Eugene, a place with athletics running through its DNA, is about to be at the centre of the athletics world. How will it handle the spotlight?
If golf has St Andrews, tennis has Wimbledon and cricket has Lord’s, then athletics has Eugene. Perhaps with the exception of Athens, few places in the world can lay claim to being as intrinsically linked with the sport as Oregon’s second-largest city. It isn’t known as Track Town, USA, for nothing.
Track and field, as they prefer to know it in the States, not to mention long-distance running, really is part of the DNA there. It is a place associated with, and made for, athletic endeavour.
It is a place to which the legendary coach Bill Bowerman returned from New Zealand in 1963, bringing with him the idea that recreational jogging could make an almighty impact on the nation’s health. The free jogging classes he produced literally started a movement.
It is a place where a University of Oregon student by the name of Phil Knight began to explore the idea of importing and selling running shoes. Working with his university coach Bowerman, he began looking into producing his own and created a company called Blue Ribbon Sports. That company would become Nike.
It is a place where the legend of the late Steve Prefontaine – Nike’s first superstar and the James Dean of athletics – was written.
People move to Eugene because of athletics… and they tend to stay. That was certainly the case for Bob Coll, owner of the Eugene Running Company – a store right at the heart of his local running community. He arrived from the east coast back in 1993 with his wife Laura, who was in the midst of a professional athletics career and wanted to see if the environment lived up to the hype. The couple have never left – and don’t ever intend to. ω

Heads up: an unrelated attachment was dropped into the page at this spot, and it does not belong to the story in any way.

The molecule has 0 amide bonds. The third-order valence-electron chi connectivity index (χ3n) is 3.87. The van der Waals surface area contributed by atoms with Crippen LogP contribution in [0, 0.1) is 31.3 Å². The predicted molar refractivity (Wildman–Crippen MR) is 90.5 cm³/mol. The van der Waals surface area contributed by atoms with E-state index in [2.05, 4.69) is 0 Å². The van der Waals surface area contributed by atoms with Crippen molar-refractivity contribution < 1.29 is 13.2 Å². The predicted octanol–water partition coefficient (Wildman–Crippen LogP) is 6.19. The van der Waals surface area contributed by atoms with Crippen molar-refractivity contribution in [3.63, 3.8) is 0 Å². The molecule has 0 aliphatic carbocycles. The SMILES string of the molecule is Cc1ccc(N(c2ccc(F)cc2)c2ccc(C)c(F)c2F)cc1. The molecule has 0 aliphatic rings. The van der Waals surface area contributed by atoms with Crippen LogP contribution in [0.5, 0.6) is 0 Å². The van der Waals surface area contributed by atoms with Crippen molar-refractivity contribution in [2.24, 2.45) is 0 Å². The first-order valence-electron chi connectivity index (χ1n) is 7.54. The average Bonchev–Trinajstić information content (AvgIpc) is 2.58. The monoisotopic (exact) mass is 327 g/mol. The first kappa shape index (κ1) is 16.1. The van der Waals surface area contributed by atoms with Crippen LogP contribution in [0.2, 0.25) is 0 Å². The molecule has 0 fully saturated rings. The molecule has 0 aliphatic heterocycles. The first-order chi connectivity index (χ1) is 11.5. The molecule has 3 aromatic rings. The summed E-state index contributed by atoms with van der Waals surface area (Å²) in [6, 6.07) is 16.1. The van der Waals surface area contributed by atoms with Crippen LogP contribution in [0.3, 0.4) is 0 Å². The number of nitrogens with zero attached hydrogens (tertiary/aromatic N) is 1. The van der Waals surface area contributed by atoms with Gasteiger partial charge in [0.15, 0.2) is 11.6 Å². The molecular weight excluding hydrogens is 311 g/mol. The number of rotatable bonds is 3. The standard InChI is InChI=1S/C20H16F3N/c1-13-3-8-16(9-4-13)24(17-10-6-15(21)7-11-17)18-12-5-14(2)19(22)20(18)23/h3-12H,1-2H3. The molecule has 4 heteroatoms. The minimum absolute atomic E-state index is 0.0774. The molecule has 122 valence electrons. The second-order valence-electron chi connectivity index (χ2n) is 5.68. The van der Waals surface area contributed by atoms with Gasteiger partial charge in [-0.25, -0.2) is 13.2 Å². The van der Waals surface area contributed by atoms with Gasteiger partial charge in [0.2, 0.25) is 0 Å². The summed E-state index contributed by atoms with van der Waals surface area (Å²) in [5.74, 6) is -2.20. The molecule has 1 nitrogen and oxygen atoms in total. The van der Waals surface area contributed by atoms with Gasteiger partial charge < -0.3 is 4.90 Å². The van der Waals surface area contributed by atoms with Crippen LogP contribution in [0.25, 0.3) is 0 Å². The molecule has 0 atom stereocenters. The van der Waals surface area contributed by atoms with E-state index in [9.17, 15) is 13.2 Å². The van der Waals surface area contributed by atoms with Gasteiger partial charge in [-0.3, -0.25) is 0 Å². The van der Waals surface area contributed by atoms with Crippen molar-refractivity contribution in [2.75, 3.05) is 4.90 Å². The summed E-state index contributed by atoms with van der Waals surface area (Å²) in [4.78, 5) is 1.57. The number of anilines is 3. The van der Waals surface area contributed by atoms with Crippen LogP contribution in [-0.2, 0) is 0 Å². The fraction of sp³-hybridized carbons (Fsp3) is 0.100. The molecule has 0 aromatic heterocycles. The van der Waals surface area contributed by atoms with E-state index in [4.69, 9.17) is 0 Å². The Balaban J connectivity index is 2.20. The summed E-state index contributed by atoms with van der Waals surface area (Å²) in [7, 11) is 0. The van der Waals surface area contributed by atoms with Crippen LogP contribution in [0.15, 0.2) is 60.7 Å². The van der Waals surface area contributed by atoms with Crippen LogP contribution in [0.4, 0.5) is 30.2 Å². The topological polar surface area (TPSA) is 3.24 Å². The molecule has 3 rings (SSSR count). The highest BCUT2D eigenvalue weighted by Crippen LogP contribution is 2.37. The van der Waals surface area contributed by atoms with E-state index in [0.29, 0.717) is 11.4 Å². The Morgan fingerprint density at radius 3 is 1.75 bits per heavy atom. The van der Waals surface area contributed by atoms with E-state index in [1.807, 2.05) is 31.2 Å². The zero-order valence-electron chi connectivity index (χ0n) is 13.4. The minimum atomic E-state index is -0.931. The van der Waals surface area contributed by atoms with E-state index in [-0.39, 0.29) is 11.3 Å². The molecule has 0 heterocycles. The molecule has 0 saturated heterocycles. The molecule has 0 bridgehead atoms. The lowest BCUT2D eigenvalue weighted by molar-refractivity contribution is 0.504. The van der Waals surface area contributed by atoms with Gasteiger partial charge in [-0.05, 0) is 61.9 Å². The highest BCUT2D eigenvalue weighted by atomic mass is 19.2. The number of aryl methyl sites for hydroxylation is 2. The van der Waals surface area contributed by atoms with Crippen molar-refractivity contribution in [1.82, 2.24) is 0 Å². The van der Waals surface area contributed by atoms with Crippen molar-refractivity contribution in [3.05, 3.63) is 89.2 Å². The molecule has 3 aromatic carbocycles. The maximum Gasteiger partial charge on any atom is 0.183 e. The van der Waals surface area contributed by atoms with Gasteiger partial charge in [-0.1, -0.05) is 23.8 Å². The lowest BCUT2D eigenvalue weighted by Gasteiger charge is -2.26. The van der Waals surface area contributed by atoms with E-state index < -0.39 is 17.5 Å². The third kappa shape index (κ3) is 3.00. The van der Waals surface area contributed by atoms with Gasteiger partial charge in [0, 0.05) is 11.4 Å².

“I’ve been around the world and the thing about Eugene is that it’s very normal to be a runner here,” says Bob. “One of the things I noticed when we first moved here is the way runners will just run across the street and all the cars stop for them. That doesn’t happen in most places.”
Coll’s store is a hub through which locals and visitors will pass, whether that be for a new pair of shoes, just to shoot the breeze about athletics or to ask for directions and advice.
“The most common thing [I see] is for a high school boy or girl who’s just really into running and cross country and track and field. They’re graduating from high school and their parents want to do something nice for them – and what the kid wants to do is to go to Track Town, USA. They’re 18 years old and they’re making their pilgrimage.”
So just what is it they’re coming to see? Hayward Field, the famed centrepiece of these impending World Championships, looms large but there’s also a huge network of trails to be explored and landmarks to be visited. The most famous of these is “Pre’s Trail”, a four-mile route built at the suggestion of Prefontaine, having returned from competing in Europe and been impressed by the parcours exercise trails he found in towns and cities there. “Pre’s rock”, a memorial, at the site of the car crash which claimed his life in 1975 at the age of just 24, has a steady stream of visitors, too.
Coll argues, however, that one of Prefontaine’s contemporaries played just as significant a role in Eugene’s athletic emergence.
“We have an Olympic flag hanging up in the store that flew over Hayward field during our first Olympic trials in 1972 when five young distance runners from Eugene made the team,” Coll explains. “One of those was Steve Prefontaine, but in the 10,000m there was a guy named Jon Anderson, who would go on to win the Boston Marathon in 1973, incidentally becoming the first athlete to win what was really a major road race wearing Nike shoes.
“His Dad was mayor of Eugene [at the time] and basically got so excited [about his son winning Boston] they passed the initiative to build the bike paths on both sides of the river that runs through the middle of town.
“Pre’s Trail had been constructed maybe six months before that, so all of a sudden we had bike paths on both sides of the river that connected to Pre’s Trail, and all sorts of bark chip trails started popping up around town. And that’s when I feel that migration dramatically increased, where runners and athletes were moving to Eugene to pursue that dream and that raised the visibility.”